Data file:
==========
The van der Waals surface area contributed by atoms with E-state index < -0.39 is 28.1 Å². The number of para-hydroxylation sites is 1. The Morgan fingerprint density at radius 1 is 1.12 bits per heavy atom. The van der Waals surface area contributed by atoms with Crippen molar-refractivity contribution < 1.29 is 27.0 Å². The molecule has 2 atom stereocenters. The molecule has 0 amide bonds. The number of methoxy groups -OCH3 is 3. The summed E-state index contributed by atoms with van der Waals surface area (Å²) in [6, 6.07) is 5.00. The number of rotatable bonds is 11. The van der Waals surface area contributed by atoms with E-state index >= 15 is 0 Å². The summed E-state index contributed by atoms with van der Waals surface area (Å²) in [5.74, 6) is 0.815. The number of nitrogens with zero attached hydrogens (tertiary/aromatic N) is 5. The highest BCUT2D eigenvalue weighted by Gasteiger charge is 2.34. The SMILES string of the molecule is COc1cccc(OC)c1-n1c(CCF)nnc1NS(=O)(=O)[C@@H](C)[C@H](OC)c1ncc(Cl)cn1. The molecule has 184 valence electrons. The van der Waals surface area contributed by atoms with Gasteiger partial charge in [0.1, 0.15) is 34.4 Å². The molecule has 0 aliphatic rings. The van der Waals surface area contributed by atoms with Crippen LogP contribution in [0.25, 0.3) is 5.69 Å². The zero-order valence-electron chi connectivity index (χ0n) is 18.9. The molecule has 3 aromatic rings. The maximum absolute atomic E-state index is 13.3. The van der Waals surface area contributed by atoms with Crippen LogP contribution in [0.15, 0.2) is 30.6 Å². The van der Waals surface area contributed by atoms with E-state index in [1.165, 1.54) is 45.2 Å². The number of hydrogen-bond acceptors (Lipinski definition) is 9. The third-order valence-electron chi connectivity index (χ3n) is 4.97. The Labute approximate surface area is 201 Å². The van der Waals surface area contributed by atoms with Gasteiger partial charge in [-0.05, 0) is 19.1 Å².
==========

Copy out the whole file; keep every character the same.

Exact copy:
The van der Waals surface area contributed by atoms with E-state index < -0.39 is 28.1 Å². The number of para-hydroxylation sites is 1. The Morgan fingerprint density at radius 1 is 1.12 bits per heavy atom. The van der Waals surface area contributed by atoms with Crippen molar-refractivity contribution < 1.29 is 27.0 Å². The molecule has 2 atom stereocenters. The molecule has 0 amide bonds. The number of methoxy groups -OCH3 is 3. The summed E-state index contributed by atoms with van der Waals surface area (Å²) in [6, 6.07) is 5.00. The number of rotatable bonds is 11. The van der Waals surface area contributed by atoms with E-state index >= 15 is 0 Å². The summed E-state index contributed by atoms with van der Waals surface area (Å²) in [5.74, 6) is 0.815. The number of nitrogens with zero attached hydrogens (tertiary/aromatic N) is 5. The highest BCUT2D eigenvalue weighted by Gasteiger charge is 2.34. The SMILES string of the molecule is COc1cccc(OC)c1-n1c(CCF)nnc1NS(=O)(=O)[C@@H](C)[C@H](OC)c1ncc(Cl)cn1. The molecule has 184 valence electrons. The van der Waals surface area contributed by atoms with Gasteiger partial charge in [0.1, 0.15) is 34.4 Å². The molecule has 0 aliphatic rings. The van der Waals surface area contributed by atoms with Crippen LogP contribution in [0.25, 0.3) is 5.69 Å². The zero-order valence-electron chi connectivity index (χ0n) is 18.9. The molecule has 3 aromatic rings. The maximum absolute atomic E-state index is 13.3. The van der Waals surface area contributed by atoms with Crippen LogP contribution in [0.15, 0.2) is 30.6 Å². The van der Waals surface area contributed by atoms with E-state index in [1.165, 1.54) is 45.2 Å². The number of hydrogen-bond acceptors (Lipinski definition) is 9. The third-order valence-electron chi connectivity index (χ3n) is 4.97. The Labute approximate surface area is 201 Å². The van der Waals surface area contributed by atoms with Gasteiger partial charge in [-0.05, 0) is 19.1 Å².